How did you reconcile the potential outcome?

Given the nature of our relationship, in that we were dating long distance at first, I just didn’t think it was likely that I’d be caught. Had we lived closer or together, I’m sure it would have been harder, which would have played a big part in my decision to leave active duty.

Just before you chose to end active-duty service in the Navy, your superiors offered you a salary increase and a new assignment in Annapolis. That presented a problem, because, at the time, I was living in Baltimore, which meant that we would be closer together, setting up a new set of obstacles. Why did you decline that position?

I would have loved to accept that position, but I realized that I loved you more, and it just wouldn’t have worked for us to be that close together, especially because I expected that we’d move in together. This is exactly the inherent flaw in DADT, which is that it forces gays and lesbians in the military to choose between their professional and personal lives. As a result, many of us choose the latter, realizing that we can be just as successful, and have a positive influence in the civilian world, without having to put up with such a policy. Looking back, even though I would have loved the job, and been great at it, I don’t regret my decision at all, as I’m confident that I’m better off for it, and that it’s the Navy’s loss.

You recently participated in an off-camera interview for the upcoming documentary film Out of Annapolis. What did you discuss in the interview, and why did you choose to do it off-camera?

I discussed with the director, Steve Clark Hall, what it was like for me as a gay man aboard a submarine. I shared with him that I don’t think our sailors would have the problem with openly homosexual crew members as some would lead you to believe. The reason I did the interview off-camera is primarily because that’s what the director required for those of us that wanted to participate, but are still in either the regular or reserve Navy.

Are you afraid of the consequences of DADT now that you’ve publicly taken a stand against the policy?

Not anymore. I used to be, but in light of recent events, I just can’t stand by, and not do whatever I can to help all gays and lesbians gain the right to be able to serve openly, which is something that I would have liked for myself.

As someone who entered military service knowing the consequences, do you think it’s fair for the institution to discharge you based on the provisions of DADT?

I don’t think that it’s fair at all for the military to discharge anyone based on their sexual orientation. The measure of a sailor, soldier, Marine, etc., should be based on the quality of their performance, not their sexuality. I am like many others who were deemed more than competent, and proved to be real assets to our units. I just can’t understand why we have a policy that forces us out involuntarily, or to make the decision to leave, like I did.

Do you think a repeal will happen? What political and social obstacles do you think a bill to repeal the policy will encounter?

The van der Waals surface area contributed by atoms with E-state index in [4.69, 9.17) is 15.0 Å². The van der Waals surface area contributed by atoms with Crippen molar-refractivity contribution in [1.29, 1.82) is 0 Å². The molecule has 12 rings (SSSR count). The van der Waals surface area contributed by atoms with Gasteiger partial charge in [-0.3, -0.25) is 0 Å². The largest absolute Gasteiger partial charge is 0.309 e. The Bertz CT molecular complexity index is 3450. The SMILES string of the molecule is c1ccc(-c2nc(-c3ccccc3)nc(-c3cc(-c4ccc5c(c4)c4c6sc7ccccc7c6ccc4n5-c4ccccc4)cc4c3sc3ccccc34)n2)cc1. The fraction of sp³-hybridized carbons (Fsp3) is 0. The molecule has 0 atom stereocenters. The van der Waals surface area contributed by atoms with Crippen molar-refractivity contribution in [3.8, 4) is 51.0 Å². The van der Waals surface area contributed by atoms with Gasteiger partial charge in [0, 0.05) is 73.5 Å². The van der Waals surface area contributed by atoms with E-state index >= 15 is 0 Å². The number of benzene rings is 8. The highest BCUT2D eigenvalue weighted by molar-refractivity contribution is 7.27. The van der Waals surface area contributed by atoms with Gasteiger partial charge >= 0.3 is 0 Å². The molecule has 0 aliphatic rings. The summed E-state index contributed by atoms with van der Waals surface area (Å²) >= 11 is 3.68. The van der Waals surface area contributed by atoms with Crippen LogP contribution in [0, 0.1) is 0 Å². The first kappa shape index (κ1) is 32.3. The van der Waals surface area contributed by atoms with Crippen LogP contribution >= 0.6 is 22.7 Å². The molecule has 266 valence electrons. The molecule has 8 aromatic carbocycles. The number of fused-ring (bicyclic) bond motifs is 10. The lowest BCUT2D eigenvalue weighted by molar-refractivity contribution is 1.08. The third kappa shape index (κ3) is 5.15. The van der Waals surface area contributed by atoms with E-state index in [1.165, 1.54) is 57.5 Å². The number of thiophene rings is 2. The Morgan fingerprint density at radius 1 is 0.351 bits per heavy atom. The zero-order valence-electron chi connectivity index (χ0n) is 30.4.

I’m confident that Congress will ultimately do the right thing. I see the major obstacles as all political. Unfortunately, there are still several of our legislators that just don’t get it. They refuse to recognize the reality of the fact that this won’t have the impact they fear. I’ve heard comments of the repeal having an effect on unit cohesion and military readiness. I think that couldn’t be farther from the truth, as the current policy is what breaks these things down. Socially, I agree with Admiral Mullen’s comment “that the great young men and women of our military can and would accommodate such a change.”

How do you feel when members of Congress and other leaders of this country speak out against allowing gays and lesbians to serve their country openly? Do you ever feel that your commitment to the United States—and your protection of its freedom—is undermined and unappreciated?

I feel both undermined and unappreciated in the sense that it’s only good enough for them that I serve as long as I keep quiet about my sexuality. If they truly understood or cared, they would appreciate me for more than just my service, like who I am as a person. It’s even more distressing for me when individuals like Senator John McCain, who served so valiantly, say these things.

How do you think a repeal of the policy will be handled by the rank and file? Do you foresee increased instances of hate crimes and homophobia, or will the transition be made without incident?

I think that many people are underestimating our rank-and-file. Part of being in the military is being flexible and accommodating. All of us do this every day, and I don’t think a repeal of DADT would be any different.

If DADT is repealed, would you consider a return to active-duty service?

No. The Navy lost out on me two years ago, when my military career was irreconcilable with my personal life because of this discriminatory policy. At that point, I pursued other civilian opportunities, and have found everything I was looking for. I’ve developed a new loyalty to my profession that balances with my love for you. No one I work with now would ever question that. That’s all any of us want, and even with a repeal of DADT, I’m past going back. I love my country, value my service, and would do it again if time were rolled back. However, I’ve moved on.

Mikey Rox, an award-winning journalist, is the principal of Paper Rox Scissors, a media and marketing company in New York City. For more information, visit <www.paperroxscissors.com>.